- Davie Allan
Davie Allan is a guitarist best known for his work on soundtracks to various teen and biker movies in the 1960s. Allan's backing band is almost always the Arrows (i.e., Davie Allan & the Arrows), although the Arrows have never been a stable lineup.
Allan grew up in the San Fernando Valley in Southern California, and learned to play guitar as a teenager. His career as a musician began when he teamed up with Mike Curb, a friend he met in the choir at Grant High School in Van Nuys, California, to form an instrumental surf combo. In 1963, Curb founded Cude Records, the first of many labels he would run, and released the first Davie Allan single, “War Path.” Allan participated in recording a number of other singles for Curb's label, released under group names like the Sudells, the Heyburners, and the Zanies.
In 1964, Curb founded Sidewalk Records (which was distributed by Capitol subsidiary Tower Records), brought Allan with him as a session musician, and secured a recording contract for the newly-formed Arrows. Curb had also made a deal to supply Roger Corman's schlock factory American International Pictures with soundtracks. Allan had come to Corman's attention from his playing on the soundtrack of Skaterdater.
Early Davie Allan & the Arrows tracks were stereotypical instrumental surf numbers, with clear-as-a-bell guitar sounds and light, crisp drum work. Though these sides were good musically, and modestly successful commercially (“Apache '65” became a local radio hit), Allan would find his greatest success when his sound mutated soon thereafter.
When Curb assigned soundtrack duties for biker film The Wild Angels to Allan and the Arrows, it would prove a breakthrough success. The song from the film's opening, “Blues' Theme” (sometimes listed as “Blue's Theme”), an aggressive, repetitive and very catchy instrumental showcasing Allan's new fuzzed-out (heavily distorted) guitar sound became their biggest hit (it was also one of the first songs Eddie Van Halen learned to play on brother Alex's guitar). The song stayed on the Billboard charts for 17 weeks (it peaked at #37); the single, backed with “Bongo Party,” and the soundtrack album both sold well.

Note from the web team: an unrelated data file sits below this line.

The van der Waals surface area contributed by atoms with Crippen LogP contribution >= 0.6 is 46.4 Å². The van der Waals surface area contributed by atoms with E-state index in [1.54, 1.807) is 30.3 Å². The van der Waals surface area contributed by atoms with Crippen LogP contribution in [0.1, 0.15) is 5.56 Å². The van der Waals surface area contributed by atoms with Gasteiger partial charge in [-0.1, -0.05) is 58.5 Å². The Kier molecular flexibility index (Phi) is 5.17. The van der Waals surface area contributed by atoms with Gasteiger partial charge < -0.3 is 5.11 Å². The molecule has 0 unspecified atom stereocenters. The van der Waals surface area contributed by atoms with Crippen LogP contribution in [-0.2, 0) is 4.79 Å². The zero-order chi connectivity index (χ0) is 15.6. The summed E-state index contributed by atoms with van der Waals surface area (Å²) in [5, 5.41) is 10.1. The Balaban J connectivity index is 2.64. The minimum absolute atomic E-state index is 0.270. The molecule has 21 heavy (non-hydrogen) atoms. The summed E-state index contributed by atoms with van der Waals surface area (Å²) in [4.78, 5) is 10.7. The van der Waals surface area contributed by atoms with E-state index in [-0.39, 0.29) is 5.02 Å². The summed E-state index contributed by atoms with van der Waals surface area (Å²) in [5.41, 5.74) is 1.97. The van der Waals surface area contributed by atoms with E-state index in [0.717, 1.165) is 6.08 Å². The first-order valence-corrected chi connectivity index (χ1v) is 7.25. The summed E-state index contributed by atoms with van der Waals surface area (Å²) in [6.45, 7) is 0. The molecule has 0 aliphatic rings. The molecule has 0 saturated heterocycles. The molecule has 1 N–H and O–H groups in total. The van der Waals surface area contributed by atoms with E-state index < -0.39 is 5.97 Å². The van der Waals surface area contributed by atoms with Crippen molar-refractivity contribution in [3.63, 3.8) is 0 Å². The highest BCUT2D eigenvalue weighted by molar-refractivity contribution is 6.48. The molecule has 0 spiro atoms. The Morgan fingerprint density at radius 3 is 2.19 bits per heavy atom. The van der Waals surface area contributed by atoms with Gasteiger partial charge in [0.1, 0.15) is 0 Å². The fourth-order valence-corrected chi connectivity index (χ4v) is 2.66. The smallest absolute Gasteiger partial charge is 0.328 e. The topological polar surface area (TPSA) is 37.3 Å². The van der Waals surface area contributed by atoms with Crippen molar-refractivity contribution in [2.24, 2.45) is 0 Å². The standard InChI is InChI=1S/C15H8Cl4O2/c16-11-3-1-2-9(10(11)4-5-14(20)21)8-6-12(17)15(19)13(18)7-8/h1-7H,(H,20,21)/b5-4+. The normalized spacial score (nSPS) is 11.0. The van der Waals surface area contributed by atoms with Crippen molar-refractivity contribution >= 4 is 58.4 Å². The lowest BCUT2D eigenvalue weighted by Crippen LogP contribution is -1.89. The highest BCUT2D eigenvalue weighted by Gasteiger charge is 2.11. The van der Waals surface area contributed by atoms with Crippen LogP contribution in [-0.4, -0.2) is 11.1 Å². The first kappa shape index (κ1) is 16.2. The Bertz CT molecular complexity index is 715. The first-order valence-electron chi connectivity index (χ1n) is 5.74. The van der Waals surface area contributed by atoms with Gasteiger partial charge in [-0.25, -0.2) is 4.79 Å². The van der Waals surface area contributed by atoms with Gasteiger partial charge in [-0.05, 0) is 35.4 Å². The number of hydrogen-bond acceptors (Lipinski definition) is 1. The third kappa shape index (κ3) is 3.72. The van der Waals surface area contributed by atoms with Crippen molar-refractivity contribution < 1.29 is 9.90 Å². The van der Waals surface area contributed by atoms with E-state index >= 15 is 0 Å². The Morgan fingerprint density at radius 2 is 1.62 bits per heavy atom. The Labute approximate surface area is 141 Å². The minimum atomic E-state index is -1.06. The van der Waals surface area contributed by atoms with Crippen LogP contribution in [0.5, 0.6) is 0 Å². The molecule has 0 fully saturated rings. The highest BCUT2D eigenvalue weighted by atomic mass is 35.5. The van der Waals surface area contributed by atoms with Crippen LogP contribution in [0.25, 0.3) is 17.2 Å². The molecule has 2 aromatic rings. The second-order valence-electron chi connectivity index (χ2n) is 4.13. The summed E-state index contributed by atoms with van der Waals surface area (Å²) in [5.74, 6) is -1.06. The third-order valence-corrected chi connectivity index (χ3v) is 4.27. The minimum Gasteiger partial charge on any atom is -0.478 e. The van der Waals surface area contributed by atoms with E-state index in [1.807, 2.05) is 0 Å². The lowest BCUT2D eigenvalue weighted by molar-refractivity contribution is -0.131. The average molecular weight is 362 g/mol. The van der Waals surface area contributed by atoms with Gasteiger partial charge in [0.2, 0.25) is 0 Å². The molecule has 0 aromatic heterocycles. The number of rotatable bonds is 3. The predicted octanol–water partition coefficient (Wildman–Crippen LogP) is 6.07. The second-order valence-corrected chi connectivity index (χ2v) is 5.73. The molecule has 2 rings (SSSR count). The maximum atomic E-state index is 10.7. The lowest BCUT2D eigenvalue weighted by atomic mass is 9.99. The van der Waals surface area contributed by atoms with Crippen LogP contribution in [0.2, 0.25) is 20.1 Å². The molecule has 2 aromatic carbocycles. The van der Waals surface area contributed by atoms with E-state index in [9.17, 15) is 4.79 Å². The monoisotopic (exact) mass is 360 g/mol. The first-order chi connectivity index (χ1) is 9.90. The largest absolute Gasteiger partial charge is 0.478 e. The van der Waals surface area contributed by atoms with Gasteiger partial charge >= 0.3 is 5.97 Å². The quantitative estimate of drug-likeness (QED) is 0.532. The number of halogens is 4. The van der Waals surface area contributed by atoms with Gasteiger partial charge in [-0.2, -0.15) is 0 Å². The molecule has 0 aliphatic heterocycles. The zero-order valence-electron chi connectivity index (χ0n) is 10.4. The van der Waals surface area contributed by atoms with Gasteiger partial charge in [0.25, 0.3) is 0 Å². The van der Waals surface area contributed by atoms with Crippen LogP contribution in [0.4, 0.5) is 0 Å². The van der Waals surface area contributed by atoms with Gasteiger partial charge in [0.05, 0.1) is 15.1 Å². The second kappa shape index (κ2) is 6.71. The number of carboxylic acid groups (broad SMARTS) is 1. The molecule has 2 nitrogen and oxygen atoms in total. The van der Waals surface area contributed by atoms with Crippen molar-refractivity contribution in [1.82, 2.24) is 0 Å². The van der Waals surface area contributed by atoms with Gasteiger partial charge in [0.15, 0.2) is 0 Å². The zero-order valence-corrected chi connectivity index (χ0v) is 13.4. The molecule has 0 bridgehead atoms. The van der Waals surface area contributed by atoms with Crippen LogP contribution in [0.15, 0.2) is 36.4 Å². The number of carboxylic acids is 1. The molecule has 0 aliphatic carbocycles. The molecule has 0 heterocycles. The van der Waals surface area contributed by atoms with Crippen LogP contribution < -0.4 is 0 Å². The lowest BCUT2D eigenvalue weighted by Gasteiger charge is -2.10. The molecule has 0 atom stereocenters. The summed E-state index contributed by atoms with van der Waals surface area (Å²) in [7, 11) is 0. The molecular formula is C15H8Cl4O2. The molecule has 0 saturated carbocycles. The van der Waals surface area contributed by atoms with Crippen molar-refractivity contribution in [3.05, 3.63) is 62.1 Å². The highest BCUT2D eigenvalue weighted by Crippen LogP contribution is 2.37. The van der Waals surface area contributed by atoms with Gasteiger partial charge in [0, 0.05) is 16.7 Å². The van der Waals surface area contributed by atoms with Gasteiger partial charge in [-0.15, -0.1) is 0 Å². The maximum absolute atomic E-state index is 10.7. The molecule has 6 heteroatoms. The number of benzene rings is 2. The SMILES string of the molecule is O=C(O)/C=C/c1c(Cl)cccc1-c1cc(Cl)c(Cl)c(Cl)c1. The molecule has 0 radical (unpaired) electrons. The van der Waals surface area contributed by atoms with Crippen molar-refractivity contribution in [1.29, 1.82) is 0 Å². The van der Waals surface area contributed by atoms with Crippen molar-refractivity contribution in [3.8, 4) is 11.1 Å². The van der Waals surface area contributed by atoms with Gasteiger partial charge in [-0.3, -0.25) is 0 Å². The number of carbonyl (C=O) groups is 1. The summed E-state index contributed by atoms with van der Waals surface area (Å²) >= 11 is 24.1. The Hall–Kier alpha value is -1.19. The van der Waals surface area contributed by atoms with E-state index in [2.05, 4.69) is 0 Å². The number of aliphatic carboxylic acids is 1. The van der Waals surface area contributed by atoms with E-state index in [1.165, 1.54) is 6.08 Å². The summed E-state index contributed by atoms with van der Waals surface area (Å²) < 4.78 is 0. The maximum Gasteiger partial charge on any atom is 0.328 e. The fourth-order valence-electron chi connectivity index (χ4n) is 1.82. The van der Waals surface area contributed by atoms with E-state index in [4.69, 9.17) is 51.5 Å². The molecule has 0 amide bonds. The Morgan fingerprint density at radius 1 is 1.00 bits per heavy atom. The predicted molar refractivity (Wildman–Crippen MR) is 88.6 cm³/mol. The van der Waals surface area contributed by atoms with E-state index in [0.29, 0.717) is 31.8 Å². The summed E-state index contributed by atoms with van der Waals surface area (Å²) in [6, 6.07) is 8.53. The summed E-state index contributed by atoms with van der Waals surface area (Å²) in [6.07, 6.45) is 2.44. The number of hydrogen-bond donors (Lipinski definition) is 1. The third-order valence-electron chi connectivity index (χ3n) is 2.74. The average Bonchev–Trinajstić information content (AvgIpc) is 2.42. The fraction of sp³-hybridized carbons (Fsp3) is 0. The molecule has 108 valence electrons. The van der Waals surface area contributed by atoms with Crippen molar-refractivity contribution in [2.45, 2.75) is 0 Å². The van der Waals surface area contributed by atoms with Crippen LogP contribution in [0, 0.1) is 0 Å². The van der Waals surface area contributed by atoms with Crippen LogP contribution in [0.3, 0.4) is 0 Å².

Davie Allan & the Arrows went on to record a number of other soundtracks for similar AIP films over the next few years, like Devil's Angels, Thunder Alley, and Born Losers, as well as several studio albums. All contained quality material, but none would prove as successful as “Blues' Theme.”
By the time Tower Records and Sidewalk Records were dissolved in 1968, Allan had his name on some 14 albums and a prolific string of singles. Allan cut a few singles for MGM Records in the early '70s, continuing his association with Curb, but after that his career faltered.
Beginning with the Loud, Loose and Savage album in 1994, a compilation of tracks recorded over the previous 10 years, Allan (with all-new Arrows in tow) began a bid to revive his career. The album was well-received by critics, and since then he has released several more albums, including a collaboration with the Phantom Surfers, Ramonetures, an album of instrumental versions of Ramones songs, done Ventures-style.
Today, Allan enjoys a strong cult following, and continues to record and play concerts sporadically.
Link Wray invented the vocabulary of modern electric guitarists, but Davie Allan was a minor pioneer in his own right. He is often overlooked, chronologically caught between Wray's more innovative work of the late 1950s and early 1960s, and Jimi Hendrix's unrivaled technical brilliance of the late 1960s.
Allan's most notable contribution is the creation of the fuzz sound. While Link Wray was the pioneer of guitar distortion, Allan pushed it to a new level, distorting his signal so much as to give his guitar tone a buzzing, grinding quality: “fuzzy.” Guitar sounds along similar lines would become a staple of 1970s rock and Allan's penchant for extreme, heavy, noisy guitar work displayed on tracks like “Devil's Rumble,” “Cycle-Delic” and “King Fuzz” presaged 1980s acts like Sonic Youth.
Allan is also notable for being what has been called the missing link between surf music and the likes of garage rock, 1960s punk and whacked-out psychedelia. By fusing the simple, clean, guitar-focused musicianship of surf with these heavier, tougher, more vocal-centric styles, Allan, in his own manner, helped pave the way for the “guitar hero” idiom of rock music that dominated the 1970s and 1980s.
The closest thing to a book about Davie Allan & the Arrows that exists is FUZ issue #1, a zine by Seth Wimpfheimer. It has a complete history of Allan's career and an exhaustive discography. It is still in print and available (more information is available on Allan's official homepage, below).
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